Kissing is just cuddling with your lips. -Krishna
Question #92928 posted on 03/01/2020 6:24 p.m.
Q:

Dear 100 Hour Board,

I know y'all aren't tech experts but I am hoping someone can point me in the right direction.

I have an HP EliteBook that runs Windows 7 that I, unfortunately, managed to kill last week. (I dumped soy sauce on it accidentally and I'm pretty sure it shorted out something.) I unplugged it, took the battery out and opened it up. I was able to remove the harddrive (Samsung 2.5" 256GB SSD). I dried out and cleaned the best I could but upon reassembly it would not power up.

I'm giving up on the laptop itself, but I am hoping to recover files from the hard drive.

I have a cable to connect the SSD to another computer (also running Windows 7) but this is where I am running into problems:
- WorkingComputer can detect the external storage but thinks it is unformatted (because it is an entire OS not just external storage)-I definitely don't want it reformatted!
- DeadComputer's hard drive is fully encrypted--I DO know the password
- If I boot from the external device, it prompts me for my encryption password but then dies when it tries to start windows.
- I tried to run the startup repair and it reports everything is fine.
- I booted it into safe mode it just dies and restarts, prompting me for my encryption password again.
- I tried to use the recovery tool to roll back to a previous working saved version (last save 2/2/20) but it ran the recovery tool on workingComputer instead of DeadComputer's harddrive.

Everything I am looking up online doesn't seem to apply to the situation I have. However, I don't know for sure if I am looking for the right information and using the right keywords.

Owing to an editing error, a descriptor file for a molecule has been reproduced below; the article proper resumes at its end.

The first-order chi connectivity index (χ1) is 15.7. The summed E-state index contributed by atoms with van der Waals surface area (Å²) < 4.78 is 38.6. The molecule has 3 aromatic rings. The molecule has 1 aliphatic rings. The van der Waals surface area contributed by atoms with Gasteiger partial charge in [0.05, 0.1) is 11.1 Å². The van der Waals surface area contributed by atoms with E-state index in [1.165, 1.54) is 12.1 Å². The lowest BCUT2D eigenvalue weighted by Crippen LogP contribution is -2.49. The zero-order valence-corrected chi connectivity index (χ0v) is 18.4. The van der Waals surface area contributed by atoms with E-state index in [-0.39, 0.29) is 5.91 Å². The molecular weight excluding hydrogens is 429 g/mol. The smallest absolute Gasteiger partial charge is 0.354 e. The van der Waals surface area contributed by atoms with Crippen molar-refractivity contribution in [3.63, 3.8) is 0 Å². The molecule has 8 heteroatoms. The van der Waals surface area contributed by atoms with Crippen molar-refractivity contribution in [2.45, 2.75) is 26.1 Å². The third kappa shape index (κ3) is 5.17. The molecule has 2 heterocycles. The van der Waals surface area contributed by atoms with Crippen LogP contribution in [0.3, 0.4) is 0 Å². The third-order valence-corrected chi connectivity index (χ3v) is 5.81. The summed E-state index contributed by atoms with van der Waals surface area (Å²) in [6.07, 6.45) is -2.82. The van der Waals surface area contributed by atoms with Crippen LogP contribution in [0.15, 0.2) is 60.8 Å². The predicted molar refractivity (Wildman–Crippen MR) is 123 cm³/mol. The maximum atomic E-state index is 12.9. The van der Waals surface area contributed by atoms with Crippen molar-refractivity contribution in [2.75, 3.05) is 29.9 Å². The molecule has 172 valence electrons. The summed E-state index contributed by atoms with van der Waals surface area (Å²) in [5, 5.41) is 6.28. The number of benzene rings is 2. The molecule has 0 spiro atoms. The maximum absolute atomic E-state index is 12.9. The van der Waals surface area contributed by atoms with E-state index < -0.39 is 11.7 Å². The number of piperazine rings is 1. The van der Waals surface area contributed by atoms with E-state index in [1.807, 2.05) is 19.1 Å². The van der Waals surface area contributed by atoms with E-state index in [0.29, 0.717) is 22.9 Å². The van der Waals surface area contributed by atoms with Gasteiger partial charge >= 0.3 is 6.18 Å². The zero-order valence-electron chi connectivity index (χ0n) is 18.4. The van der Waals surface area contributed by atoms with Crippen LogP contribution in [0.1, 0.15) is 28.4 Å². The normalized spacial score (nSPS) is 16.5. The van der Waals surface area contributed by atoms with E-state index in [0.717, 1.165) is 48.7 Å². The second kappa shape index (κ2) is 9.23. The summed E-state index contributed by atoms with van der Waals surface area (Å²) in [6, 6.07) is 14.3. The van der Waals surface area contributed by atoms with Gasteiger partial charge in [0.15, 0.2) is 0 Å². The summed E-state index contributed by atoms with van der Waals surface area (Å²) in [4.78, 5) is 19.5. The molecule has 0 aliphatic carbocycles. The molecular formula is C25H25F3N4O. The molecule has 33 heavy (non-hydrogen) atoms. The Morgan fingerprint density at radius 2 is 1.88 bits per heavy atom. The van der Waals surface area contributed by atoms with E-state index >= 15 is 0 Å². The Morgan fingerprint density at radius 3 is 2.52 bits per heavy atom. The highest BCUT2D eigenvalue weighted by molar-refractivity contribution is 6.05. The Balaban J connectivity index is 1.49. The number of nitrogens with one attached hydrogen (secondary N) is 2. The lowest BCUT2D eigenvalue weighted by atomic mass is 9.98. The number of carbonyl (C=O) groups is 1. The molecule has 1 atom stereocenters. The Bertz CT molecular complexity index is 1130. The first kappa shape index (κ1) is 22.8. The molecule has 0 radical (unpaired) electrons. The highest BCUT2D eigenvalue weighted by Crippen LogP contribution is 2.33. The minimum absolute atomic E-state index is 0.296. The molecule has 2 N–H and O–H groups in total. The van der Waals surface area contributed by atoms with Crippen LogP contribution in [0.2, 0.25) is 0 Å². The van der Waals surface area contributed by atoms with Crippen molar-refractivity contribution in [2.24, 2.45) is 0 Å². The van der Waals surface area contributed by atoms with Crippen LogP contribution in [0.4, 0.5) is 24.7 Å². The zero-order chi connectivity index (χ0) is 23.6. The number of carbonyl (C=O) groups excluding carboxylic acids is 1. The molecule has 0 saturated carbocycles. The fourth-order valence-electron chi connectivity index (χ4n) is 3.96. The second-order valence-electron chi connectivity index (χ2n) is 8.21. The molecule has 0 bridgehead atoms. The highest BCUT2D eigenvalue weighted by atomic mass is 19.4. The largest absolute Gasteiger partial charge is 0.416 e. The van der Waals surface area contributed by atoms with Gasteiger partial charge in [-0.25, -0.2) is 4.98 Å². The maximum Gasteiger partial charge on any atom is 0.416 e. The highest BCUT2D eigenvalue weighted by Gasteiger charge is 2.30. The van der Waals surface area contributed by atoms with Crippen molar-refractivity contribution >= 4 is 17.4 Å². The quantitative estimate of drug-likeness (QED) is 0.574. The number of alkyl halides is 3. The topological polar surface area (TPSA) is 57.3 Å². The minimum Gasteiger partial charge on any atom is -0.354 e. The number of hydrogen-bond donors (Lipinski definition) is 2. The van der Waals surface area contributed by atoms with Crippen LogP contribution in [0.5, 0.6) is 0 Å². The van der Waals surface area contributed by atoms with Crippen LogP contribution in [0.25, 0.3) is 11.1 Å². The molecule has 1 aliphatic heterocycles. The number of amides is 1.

Really my question is--what types of things should I be looking up here to properly recover files from this possibly-damaged hard drive that is encrypted?

(I don't remember which product I used to encrypt my hard drive--most likely either bitlocker or TrueCrypt.)

-Curse you soy sauce!

A:

Dear Soy Sauce,

This is a little over my head, but luckily my dad is a genius. Here are his notes:

Windows doesn't always deal well with foreign bitlocker enrypted drives. If you have access to a Mac or Linux box, try this.

On Windows, try this (but if a Linux or Mac box is available, try those first).

(He also says that you probably used BitLocker, not TrueCrypt, because the drive was recognized just by sticking it into another computer.)

Hopefully that helps!

Best,

Josefina('s dad)

A:

Curse you,

Soy sauce... Roight ;).

Anyway, Fina's Dad seems to have a solid response...

Just wanted to add that you can easily create a bootable Linux flash drive and try that, if the Windows route doesn't pan out and you don't have access to a computer running Mac OS or Linux.

It's been a while since I've worked in the IT space but it seems Hiren's Boot CD consistently lives at the top of many Linux's rescue OS lists for Windows.  Has a lot of other tools you may or may not find useful, as well.

Hope you can get you your data back!

-Carl